Dairy processors in the EU are turning to cheese in an effort to put the market turbulence of a year ago behind them, according to a US government report.
EU dairy analysts at the USDA Foreign Agriculture Service said a recovery in global demand, a weaker Euro, and better margins are expected to conspire to prompt an increase in cheese production this year.
The domestic market may still look weak but world demand is recovering, and in the context of a weaker Euro, this suggests that cheese exports are set to rise. Indeed the USDA FAS report said that in the first four months of 2010 traders have said that demand for cheese is already growing.
A move towards cheese is not just a response to recent events but fits into a broader search for a competitive niche. The report authors said: “The sector believes that cheese, in particular branded cheese, will be the main dairy product in which the EU can compete in the world market.”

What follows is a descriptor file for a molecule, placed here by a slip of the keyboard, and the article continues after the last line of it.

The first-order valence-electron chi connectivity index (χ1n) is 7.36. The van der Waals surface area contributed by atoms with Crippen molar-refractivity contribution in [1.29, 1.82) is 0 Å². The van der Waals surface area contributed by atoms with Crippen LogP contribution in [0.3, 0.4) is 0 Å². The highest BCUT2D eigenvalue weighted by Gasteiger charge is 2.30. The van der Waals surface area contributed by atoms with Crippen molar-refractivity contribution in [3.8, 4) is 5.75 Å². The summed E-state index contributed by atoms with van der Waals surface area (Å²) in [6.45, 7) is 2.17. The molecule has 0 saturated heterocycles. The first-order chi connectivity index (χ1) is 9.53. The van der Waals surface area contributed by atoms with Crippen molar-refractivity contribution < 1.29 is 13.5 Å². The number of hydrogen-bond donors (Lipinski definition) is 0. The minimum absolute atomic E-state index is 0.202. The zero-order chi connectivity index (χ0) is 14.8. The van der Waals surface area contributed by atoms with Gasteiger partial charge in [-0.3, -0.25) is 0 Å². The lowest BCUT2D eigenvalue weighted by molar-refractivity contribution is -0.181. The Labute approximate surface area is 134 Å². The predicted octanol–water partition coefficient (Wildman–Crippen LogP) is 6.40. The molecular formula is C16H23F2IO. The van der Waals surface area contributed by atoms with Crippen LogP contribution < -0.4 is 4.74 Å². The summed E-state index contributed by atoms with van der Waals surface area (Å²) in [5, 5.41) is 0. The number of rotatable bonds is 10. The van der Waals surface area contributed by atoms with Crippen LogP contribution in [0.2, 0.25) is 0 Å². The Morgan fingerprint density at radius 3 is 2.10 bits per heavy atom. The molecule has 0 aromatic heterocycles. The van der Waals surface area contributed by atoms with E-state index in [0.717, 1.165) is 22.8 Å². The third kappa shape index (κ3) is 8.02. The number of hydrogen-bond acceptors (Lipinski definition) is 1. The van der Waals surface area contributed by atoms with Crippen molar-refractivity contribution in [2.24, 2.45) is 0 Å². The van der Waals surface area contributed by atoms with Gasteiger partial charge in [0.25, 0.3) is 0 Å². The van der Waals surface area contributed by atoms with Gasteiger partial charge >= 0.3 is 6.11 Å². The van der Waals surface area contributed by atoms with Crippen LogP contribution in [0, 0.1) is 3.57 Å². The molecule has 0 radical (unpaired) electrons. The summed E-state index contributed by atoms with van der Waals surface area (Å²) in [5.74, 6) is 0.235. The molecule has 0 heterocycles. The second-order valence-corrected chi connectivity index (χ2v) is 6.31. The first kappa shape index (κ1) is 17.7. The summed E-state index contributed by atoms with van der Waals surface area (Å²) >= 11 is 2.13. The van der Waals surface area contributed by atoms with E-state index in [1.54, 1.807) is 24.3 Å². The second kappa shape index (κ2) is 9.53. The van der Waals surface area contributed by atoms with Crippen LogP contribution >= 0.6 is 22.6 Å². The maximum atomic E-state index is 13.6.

Despite this, the EU dairy industry moved away from cheese last year – French cheese production, for example, fell 4 per cent.
The USDA FAS said EU intervention in the dairy market was responsible for the shift from cheese. In the search for shelter from market volatility, the EU dairy industry turned to the butter and non-fat dried milk (NFDM) markets where EU intervention was available and private storage stocks could be built up.
As the market recovers, it is expected that the dairy processing industry will reduce NFDM and butter manufacturing to focus on cheese. How successful the industry is in world markets and the ability of the Commission to reduce intervention stocks will depend to some extent on exchange rates. The USDA FAS said the weaker Euro has made EU dairy exports more competitive on world markets since February.